Problems with youth unemployment across the country risk being sidelined because of a focus on urban centres, politicians have been warned.
Lord Smith of Kelvin, who led an investigation into joblessness, said there is "astonishing poverty" in rural areas.
He told MSPs on Holyrood's Finance Committee that the Scottish Government must "steer companies" towards those areas to avoid them becoming "totally depopulated".
Asked about the situation in rural Scotland, Lord Smith said: "Just because the sun is shining right now and there are green hills around Peebles and Gala - it looks idyllic - but it's actually very, very tough.
"Some of the jobs that fill the gap down there are one-man-band type things. There are very, very little businesses that can take on people."
He said opportunities exist in inner cities, particularly with the focus on the upcoming Commonwealth Games in Glasgow.
But he warned: "We need to look further afield than that, unless we want these places to become totally depopulated. We don't want to do that. These people have families and connections and so on.
"Keep Queen Margaret University. Keep the Highlands and Islands University. Make sure there are learning areas to go to there.
"I think it's a job for government to try to steer companies into those areas.
"Their brains are just as good as they are in the inner city. It's just that for a lot of them, they don't want to travel."
Lord Smith, also chairman of Scottish and Southern Energy, said it would be a "disaster" if rural colleges or university campuses were closed.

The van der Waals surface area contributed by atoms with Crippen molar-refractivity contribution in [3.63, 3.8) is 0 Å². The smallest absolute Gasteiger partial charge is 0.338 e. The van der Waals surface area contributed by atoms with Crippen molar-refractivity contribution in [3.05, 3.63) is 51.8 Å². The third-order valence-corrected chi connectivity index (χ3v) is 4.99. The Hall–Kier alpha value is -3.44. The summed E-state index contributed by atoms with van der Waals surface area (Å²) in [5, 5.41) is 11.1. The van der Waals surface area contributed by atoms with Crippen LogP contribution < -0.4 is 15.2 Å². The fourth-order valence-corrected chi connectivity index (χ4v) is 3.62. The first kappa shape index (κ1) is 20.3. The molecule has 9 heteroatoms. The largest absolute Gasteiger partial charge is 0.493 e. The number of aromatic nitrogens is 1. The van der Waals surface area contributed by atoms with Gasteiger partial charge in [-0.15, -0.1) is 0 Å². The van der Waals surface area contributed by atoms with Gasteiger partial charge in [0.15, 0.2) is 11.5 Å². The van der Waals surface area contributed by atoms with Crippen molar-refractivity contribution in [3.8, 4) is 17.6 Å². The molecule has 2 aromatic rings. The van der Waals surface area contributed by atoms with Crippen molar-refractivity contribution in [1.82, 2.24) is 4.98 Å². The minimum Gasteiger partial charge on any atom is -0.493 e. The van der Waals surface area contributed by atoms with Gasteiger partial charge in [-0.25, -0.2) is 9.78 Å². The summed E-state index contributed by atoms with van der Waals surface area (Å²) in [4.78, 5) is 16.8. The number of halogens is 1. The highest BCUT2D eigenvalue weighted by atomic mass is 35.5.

He referred to the Crichton Campus in Dumfries which brings to together the University of Glasgow, University of the West of Scotland (UWS) and Dumfries and Galloway College.
Lord Smith, also chancellor of UWS, said he often wonders what will become of the graduates.
"It must be quite crushing for graduates to come out and end up – what's the traditional thing? – stacking shelves in a supermarket or something," he added.
He made the comments at the Scottish Parliament four months after his independent group published a report to ministers with recommendations on how to improve youth employment prospects.
Official figures released in March show that about 103,000 people aged between 16 and 24 are out of work in Scotland.
The first UK youth jobs summit was held in Dundee on March 15 to give government ministers from London and Edinburgh the opportunity to tackle the problem.